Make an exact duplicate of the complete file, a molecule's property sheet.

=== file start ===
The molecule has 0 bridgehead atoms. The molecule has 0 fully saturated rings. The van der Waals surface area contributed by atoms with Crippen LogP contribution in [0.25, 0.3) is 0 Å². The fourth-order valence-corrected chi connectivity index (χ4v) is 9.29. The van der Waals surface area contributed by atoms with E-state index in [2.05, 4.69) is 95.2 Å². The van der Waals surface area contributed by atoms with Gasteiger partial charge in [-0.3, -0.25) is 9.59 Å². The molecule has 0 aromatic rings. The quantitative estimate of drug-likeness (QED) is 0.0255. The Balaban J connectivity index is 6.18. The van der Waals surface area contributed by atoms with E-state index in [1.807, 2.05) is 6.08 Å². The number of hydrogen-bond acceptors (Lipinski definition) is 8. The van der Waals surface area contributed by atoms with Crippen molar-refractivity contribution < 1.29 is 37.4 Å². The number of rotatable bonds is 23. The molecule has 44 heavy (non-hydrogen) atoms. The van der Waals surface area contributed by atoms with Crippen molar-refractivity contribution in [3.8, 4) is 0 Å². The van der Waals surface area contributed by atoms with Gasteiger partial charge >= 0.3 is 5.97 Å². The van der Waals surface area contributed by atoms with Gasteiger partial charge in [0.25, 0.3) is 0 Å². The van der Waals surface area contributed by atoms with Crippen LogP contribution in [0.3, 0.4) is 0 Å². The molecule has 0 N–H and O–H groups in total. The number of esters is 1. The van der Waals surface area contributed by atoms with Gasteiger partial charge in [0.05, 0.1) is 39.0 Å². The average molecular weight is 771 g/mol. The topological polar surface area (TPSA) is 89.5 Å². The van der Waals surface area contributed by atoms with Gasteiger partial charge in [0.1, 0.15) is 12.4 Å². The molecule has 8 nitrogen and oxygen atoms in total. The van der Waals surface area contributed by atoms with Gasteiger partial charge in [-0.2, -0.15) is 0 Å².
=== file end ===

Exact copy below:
The molecule has 0 bridgehead atoms. The molecule has 0 fully saturated rings. The van der Waals surface area contributed by atoms with Crippen LogP contribution in [0.25, 0.3) is 0 Å². The fourth-order valence-corrected chi connectivity index (χ4v) is 9.29. The van der Waals surface area contributed by atoms with E-state index in [2.05, 4.69) is 95.2 Å². The van der Waals surface area contributed by atoms with Gasteiger partial charge in [-0.3, -0.25) is 9.59 Å². The molecule has 0 aromatic rings. The quantitative estimate of drug-likeness (QED) is 0.0255. The Balaban J connectivity index is 6.18. The van der Waals surface area contributed by atoms with E-state index in [1.807, 2.05) is 6.08 Å². The number of hydrogen-bond acceptors (Lipinski definition) is 8. The van der Waals surface area contributed by atoms with Crippen molar-refractivity contribution < 1.29 is 37.4 Å². The number of rotatable bonds is 23. The molecule has 44 heavy (non-hydrogen) atoms. The van der Waals surface area contributed by atoms with Crippen molar-refractivity contribution in [3.8, 4) is 0 Å². The van der Waals surface area contributed by atoms with Gasteiger partial charge >= 0.3 is 5.97 Å². The van der Waals surface area contributed by atoms with Gasteiger partial charge in [0.25, 0.3) is 0 Å². The van der Waals surface area contributed by atoms with Crippen LogP contribution in [0.3, 0.4) is 0 Å². The molecule has 0 N–H and O–H groups in total. The number of esters is 1. The van der Waals surface area contributed by atoms with Gasteiger partial charge in [0.05, 0.1) is 39.0 Å². The average molecular weight is 771 g/mol. The topological polar surface area (TPSA) is 89.5 Å². The van der Waals surface area contributed by atoms with Gasteiger partial charge in [0.1, 0.15) is 12.4 Å². The molecule has 8 nitrogen and oxygen atoms in total. The van der Waals surface area contributed by atoms with Gasteiger partial charge in [-0.2, -0.15) is 0 Å².